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 Post subject: Safe Riding #8 Clutch
PostPosted: Thu May 11, 2006 8:23 am 
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The clutch is an essential tool. It lets you run a gear high, yet still kick in the power in an instant. You get far more pull and speed range out of one gear without shifting. It is key for many obstacles.

It is sometimes the only thing to let you make a big jump right out of a turn.

It lets you get the front end up in an instant to soften an obstacle.

It gives you almost infinitely variable gearing. It increases power immediately without a downshift. It can save you if the bike starts swapping in whoops.

It can also decrease power. It can allow you to control wheelspin in slick spots. It is essential for brake taps to bring the front end down in midair.

It can be combined with braking to stabilize the bike. It can be slapped during full throttle upshifts to decrease power for a quick shift and let you keep the bike in the powerband without letting off the throttle.

Be smooth with your clutch and throttle. Practice holding on to the grip and controlling the clutch at the same time. Keep one finger on the clutch and the rest on the grip.

Clutch control is crucial on the start. Smoothly slip the clutch for second gear starts to stay in the powerband. Use 2 fingers for the start for more control. Have the lever half way out so the bike is about to move. Hold the revs up with steady throttle.

When the gate drops, don't just drop the clutch. Feather it to control the power to the rear wheel and get the best drive out of the hole. Practice starts to get a smooth takeoff without having to adjust throttle. The clutch should be used to control power. The front tire should be skimming the ground at 100% power and traction. Slap the clutch for full power upshifts.

The clutch can be needed anytime, anywhere on the track. Keep a finger on the clutch always. Clutch use isn’t only for motocross riders. It is particularly helpful for enduro and trail riders too.

Bring the revs up to lift the front wheel with some throttle and slip of the clutch to pop over a log or ditch on the trail. In tight corners and ruts you may need to gently ride the clutch.

MX'ers should cross train on tight trails, where the clutch is used constantly. This builds a habit of clutching without even having to think about it.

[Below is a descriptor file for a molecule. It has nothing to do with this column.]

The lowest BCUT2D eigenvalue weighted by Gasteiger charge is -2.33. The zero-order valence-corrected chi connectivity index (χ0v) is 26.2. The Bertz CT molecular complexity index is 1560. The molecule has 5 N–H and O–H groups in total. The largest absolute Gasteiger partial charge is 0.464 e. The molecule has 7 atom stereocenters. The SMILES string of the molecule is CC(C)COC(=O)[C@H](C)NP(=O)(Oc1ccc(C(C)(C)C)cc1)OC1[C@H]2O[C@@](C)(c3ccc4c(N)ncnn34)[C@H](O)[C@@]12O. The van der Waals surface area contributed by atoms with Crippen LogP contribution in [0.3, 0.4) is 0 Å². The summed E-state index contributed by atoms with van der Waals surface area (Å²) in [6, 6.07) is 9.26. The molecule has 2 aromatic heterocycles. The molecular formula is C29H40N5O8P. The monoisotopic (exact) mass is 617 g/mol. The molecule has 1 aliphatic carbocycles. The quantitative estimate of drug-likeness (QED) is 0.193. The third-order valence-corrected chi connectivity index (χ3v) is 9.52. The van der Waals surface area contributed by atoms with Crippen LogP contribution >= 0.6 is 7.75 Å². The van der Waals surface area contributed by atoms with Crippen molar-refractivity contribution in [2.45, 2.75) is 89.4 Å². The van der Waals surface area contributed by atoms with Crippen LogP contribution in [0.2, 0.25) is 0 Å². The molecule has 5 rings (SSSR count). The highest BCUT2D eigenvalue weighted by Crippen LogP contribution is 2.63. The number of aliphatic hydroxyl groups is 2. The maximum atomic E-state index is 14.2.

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 Post subject:
PostPosted: Thu May 11, 2006 9:07 am 
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Quote:
It is sometimes the only thing to let you make a big jump right out of a turn.

It lets you get the front end up in an instant to soften an obstacle

It is essential for brake taps to bring the front end down in midair.



Joe,
Can you explain some of these techniques in more detail?

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 Post subject:
PostPosted: Thu May 11, 2006 11:17 am 
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Gets revs up as you approach jump face, for more pull/power. Especially handy on a smoker. :)

Same concept as you approach obstacle- whoops, log, creek, ditch, whatever- gets revs up for more power.

Especially handy if you are cruising along a gear high, low in the rpm's, come around a corner or over a ridge and suddenly see the obstacle.

Of course, hard braking is another option there, but some folks prefer to use existing momentum to get over the obstacle, but just need a quick burst of power.


Brake tap is clutching and then locking the rear wheel midair to get a nose high bike to level off, or even go nose low to match landing angle.

But better technique is to be forward on takeoff so you don't go nose high... Although we don't live in a perfect world, and the brake tap can save you from a loop out. Yet, it is no good to ya if you don't practice it regularly.

Just don't stall out- remember to clutch it BEFORE you tap the brake.

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 Post subject:
PostPosted: Thu May 18, 2006 10:26 am 
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Bump to order/sticky these.

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